• Strokes may trigger vertigo and loss of coordination.
  • Few patients with a type of migraine headache called vestibular migraine may result in vertigo as a symptom.

Risk Factors

Head injuries may increase the chances of developing vertigo. Inflammation or infection in the ear may affect the vestibular nerve, resulting in the development of labyrinthitis. Vertigo may also cause as a result of side-effect of many medicines, including antidepressants, aspirin, anti-seizure medications, and medications to control blood pressure. Besides, the excessive consumption of alcohol may also trigger vertigo.

The risk of stroke multiplies with poorly controlled high blood pressure, smoking, and even diabetes. Nearly 2 to 3% of populations are at risk of developing BPPV. Moreover, older women are more likely at higher risk of developing BPPV.


Most vertigo types resolves on its own, but a person may need immediate medical attention for an underlying condition. A doctor may prescribe antibiotics for a bacterial infection or antiviral drugs for shingles. Medications such as anti-emetics and antihistamines are available to help provide relief from nausea and motion sickness.

A person may require surgery if the drugs fail to show any positive outcome. Acoustic neuroma and BPPV are the two conditions that may require a person to undergo surgery. Antihistamines are available at your local pharmacy or over the internet.

Other treatment options include:

  • Having a physician for injecting corticosteroids or antibiotics into the middle ear
  • Avoiding chocolate, caffeine, alcohol, and not smoking
  • Limiting the consumption of sodium and using diuretic therapy to reduce fluid levels
  • Pressure pulse treatment, which includes fitting an ear device

Home Remedies to Treat Vertigo

While a lot of suggestions for treating vertigo can be found, most of them are ineffective. The majority of vertigo cases resolve spontaneously within a few days, thereby creating a belief that a particular home remedy may help resolve the symptoms.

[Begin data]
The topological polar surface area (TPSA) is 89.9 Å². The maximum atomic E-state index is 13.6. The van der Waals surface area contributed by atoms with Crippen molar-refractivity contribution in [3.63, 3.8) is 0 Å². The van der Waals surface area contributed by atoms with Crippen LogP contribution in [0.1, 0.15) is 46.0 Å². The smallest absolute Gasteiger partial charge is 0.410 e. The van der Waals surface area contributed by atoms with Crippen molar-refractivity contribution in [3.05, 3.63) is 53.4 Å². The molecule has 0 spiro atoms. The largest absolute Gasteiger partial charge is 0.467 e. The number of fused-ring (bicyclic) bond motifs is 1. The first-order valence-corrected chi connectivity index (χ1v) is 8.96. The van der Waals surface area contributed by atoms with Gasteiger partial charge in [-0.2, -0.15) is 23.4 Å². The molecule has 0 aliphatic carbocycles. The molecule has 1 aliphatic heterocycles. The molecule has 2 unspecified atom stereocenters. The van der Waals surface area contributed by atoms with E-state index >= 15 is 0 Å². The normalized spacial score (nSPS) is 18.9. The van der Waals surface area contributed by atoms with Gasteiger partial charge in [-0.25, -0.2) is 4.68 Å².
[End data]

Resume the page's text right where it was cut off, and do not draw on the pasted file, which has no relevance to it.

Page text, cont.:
Certain exercise forms, including vestibular rehabilitation exercises and Brand-Daroff exercises, are suggested by doctors to patients, in order to resolve the symptoms.

Grocare’s Natural Ayurvedic Vertigo Kit to Treat Vertigo

With its Vertigo kit, Grocare ensures the elimination of symptoms of vertigo naturally over time. Grocare’s Vertigo Kit consists of two ayurvedic medicines — Oronerv® & Acidim®. Made with the richness of natural herbs, the two medicines control the pH, minimizing free radicals and inflammation. This, in turn, helps provide relief from vertigo.

Herbs such as Commiphora Mukul and Pluchea Lanceolata are mixed to make Oronerv®, which helps restore and synchronize the neurovascular system in the body. The product results in increased blood flow to the ears, thereby helping the body eliminate harmful toxins that cause inflammation within the ears. In a nutshell, Oronerv® maintains functional harmony in the neurovascular system. The herbs used to formulate this product have anti-inflammatory properties, which can help reduce the pressure in the ears and flag out the symptoms of vertigo.

Acidim® is another useful product in the Vertigo Kit that is market in the form of a tablet (850g). It is produced by a unique combination of 14 potent bio-herbs, amongst which, Cyperus Rotundus and Embellia Ribes help balance the pH naturally throughout the body. The product purifies the impurities present in the body by detoxification and correcting the pH.

Besides, it is anti-inflammatory in nature and helps eliminate the symptoms of vertigo. One of the ingredients of Acidim®, Embellia Ribes, helps in increasing blood circulation throughout the body, which can help remove harmful free radicals and toxins that occur with inflammation within the ears.

Together, Oronerv® & Acidim® help in eliminating the symptoms of vertigo naturally over time.

Proper Usage

Two tablets of Oronerv® should be taken twice a day (post breakfast and dinner), and two tablets of Acidim® should be taken a day thrice (post breakfast, lunch & dinner), respectively. The tablets should be taken for 2-3 months or as prescribed by the doctor. Individuals can see the benefits within a month in the form of symptomatic relief. If taken within the prescribed dosage, both medicines do not result in any known side-effects.